Policies MW1-6 There are no sustainable economic or social benefits to be had for the local areas around Marham and Shouldham from any quarrying in Shouldham Warren or Marham Fen. There would only be a couple of jobs created but the siting of a quarry will deter people visiting the area for recreation and tourism and will also stop any local growth, such as that being planned by the Borough Council of King's Lynn and West Norfolk in their Local Plan. Quarrying these areas will remove the social benefits currently enjoyed by residents and visitors to Shouldham Warren and the Nar Valley Way; this is hardly following the NPPF.

MW2 - SA1-13 In AOS E and the area of SIL 02 that it still contains, cannot not be mitigated against, especially the bird-strike risk highlighted by the MOD (DIO) objection, the cumulative effect of all these objectives in short, medium and long term is unacceptable.

MW3 - Transport. We agree with the NCC policy on transport in regards of mineral and waste developments. However, we fail to see how any mitigation measures would be sufficient to not generate all of the unacceptable outcomes listed in MW3 if any mineral development were to be granted permission in AOS E and the area of SIL 02 that it still encompasses.

MW4 - Climate change mitigation and adaptation. NCC has no plans in place to account for reducing CO2 emissions from the quarrying of silica sand. It should put in place a plan that increases the quantity and quality of glass recycling; this will reduce the amount of raw material (silica sand) required to be quarried, which reduces the CO2 emissions from both quarrying and glass manufacturing (more recycled glass used in manufacture reduces CO2 emitted and the energy required).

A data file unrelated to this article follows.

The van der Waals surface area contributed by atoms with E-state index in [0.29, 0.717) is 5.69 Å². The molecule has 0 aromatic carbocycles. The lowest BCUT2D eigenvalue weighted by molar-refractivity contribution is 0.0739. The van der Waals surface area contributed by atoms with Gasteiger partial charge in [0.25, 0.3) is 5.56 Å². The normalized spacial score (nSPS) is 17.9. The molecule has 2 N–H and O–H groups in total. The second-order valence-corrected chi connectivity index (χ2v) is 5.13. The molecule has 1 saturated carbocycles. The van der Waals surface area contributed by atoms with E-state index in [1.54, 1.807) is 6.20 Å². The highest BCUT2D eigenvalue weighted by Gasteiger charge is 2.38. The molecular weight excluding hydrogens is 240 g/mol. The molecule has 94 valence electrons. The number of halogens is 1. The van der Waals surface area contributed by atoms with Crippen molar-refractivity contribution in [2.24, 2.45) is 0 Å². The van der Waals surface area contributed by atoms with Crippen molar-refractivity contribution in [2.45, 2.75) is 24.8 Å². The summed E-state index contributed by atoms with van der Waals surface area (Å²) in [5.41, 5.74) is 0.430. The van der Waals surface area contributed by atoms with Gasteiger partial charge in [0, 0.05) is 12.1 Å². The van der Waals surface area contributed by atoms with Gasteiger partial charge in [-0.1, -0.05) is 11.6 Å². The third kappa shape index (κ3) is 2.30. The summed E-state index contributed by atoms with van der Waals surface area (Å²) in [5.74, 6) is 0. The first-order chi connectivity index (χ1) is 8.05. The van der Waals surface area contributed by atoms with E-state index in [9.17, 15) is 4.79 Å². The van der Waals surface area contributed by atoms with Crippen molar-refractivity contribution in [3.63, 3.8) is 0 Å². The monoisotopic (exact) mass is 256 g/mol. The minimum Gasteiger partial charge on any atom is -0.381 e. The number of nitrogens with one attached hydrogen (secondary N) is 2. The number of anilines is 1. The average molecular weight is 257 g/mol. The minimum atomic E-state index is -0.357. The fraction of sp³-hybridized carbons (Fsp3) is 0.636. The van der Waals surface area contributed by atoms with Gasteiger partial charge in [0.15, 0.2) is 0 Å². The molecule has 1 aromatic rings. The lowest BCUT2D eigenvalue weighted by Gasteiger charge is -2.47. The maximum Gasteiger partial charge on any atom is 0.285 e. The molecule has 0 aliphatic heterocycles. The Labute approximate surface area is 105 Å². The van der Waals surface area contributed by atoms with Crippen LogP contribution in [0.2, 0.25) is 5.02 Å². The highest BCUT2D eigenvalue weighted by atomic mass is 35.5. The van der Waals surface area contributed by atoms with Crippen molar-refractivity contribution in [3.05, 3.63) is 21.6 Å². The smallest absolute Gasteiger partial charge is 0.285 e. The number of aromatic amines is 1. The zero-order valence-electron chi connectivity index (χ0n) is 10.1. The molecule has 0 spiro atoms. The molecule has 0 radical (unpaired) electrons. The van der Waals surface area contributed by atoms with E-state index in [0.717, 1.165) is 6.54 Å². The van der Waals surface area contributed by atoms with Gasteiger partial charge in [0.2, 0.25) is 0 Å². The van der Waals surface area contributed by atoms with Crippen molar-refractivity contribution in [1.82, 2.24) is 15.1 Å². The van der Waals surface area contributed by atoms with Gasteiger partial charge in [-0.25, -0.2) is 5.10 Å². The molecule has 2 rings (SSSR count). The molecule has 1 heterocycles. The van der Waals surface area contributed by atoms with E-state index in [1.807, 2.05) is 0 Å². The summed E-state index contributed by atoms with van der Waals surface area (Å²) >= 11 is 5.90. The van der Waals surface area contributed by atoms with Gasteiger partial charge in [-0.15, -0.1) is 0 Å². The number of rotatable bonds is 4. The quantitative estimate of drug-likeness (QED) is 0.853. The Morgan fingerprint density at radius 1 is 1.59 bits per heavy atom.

MW5 - The Brecks Protected Habitats and Species. We note here that birds are afforded a greater buffer zone than that considered acceptable for people close to any proposed or actual mineral development. That is unacceptable. However, there are breeding pairs of Nightjars within The Warren (AOSE) and possibly Woodlarks too, therefore, the Warren should be afforded a 400m buffer as per MW5.

MW6 - In respect of the remaining ⅓ of SIL 02 that is within AOS E, this objective cannot be met since Sibelco (the company proposing the site) state the site would be restored to a lake and not returned to grade 3 agricultural land.

Waste Management WP1 - WP4, SA1-13 NCC states that 'new facilities.... which help to achieve the targets for recycling.....will be encouraged'. NCC should be pursuing itself. Also, the policy mentions that 'initiatives to reduce waste and improve recycling are largely outside the scope of this Plan', however, whilst individual initiatives may be outside the scope they are not exclusive from the Plan. NCC currently ignores the fact that recycling glass more efficiently would not only reduce the amount of CO2 emissions in Norfolk and lessen the requirement for quarrying silica sand and destroying the Norfolk landscape, but would also vastly increase the local economy through the number of jobs created. This is a dereliction of duty to the taxpayers of Norfolk and not fulfilling the UK legal obligation to reduce CO2 emissions. NCC should also be planning to recover the glass from construction sites for recycling to improve the quality of cullet available for the manufacture of new flat glass. This would reduce the amount of raw material (silica sand) required to be quarried from the Norfolk countryside for use elsewhere. By not planning for this glass recovery and recycling NCC is not mitigating to reduce CO2.